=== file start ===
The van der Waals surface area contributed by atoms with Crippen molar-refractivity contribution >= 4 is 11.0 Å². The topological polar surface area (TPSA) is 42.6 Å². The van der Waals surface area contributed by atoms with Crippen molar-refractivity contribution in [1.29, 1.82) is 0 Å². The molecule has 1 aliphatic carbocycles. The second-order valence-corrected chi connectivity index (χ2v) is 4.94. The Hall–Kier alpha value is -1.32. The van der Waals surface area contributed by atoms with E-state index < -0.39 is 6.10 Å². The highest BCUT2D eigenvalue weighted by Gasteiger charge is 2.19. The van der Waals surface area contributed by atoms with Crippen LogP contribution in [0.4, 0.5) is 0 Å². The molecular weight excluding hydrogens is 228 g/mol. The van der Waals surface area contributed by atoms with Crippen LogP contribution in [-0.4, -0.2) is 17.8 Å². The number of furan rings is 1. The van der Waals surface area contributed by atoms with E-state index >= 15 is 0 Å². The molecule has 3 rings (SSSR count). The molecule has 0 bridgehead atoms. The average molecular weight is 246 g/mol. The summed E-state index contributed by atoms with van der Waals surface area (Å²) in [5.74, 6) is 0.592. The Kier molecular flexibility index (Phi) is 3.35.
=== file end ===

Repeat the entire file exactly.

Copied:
The van der Waals surface area contributed by atoms with Crippen molar-refractivity contribution >= 4 is 11.0 Å². The topological polar surface area (TPSA) is 42.6 Å². The van der Waals surface area contributed by atoms with Crippen molar-refractivity contribution in [1.29, 1.82) is 0 Å². The molecule has 1 aliphatic carbocycles. The second-order valence-corrected chi connectivity index (χ2v) is 4.94. The Hall–Kier alpha value is -1.32. The van der Waals surface area contributed by atoms with E-state index < -0.39 is 6.10 Å². The highest BCUT2D eigenvalue weighted by Gasteiger charge is 2.19. The van der Waals surface area contributed by atoms with Crippen LogP contribution in [0.4, 0.5) is 0 Å². The molecular weight excluding hydrogens is 228 g/mol. The van der Waals surface area contributed by atoms with Crippen LogP contribution in [-0.4, -0.2) is 17.8 Å². The number of furan rings is 1. The van der Waals surface area contributed by atoms with E-state index >= 15 is 0 Å². The molecule has 3 rings (SSSR count). The molecule has 0 bridgehead atoms. The average molecular weight is 246 g/mol. The summed E-state index contributed by atoms with van der Waals surface area (Å²) in [5.74, 6) is 0.592. The Kier molecular flexibility index (Phi) is 3.35.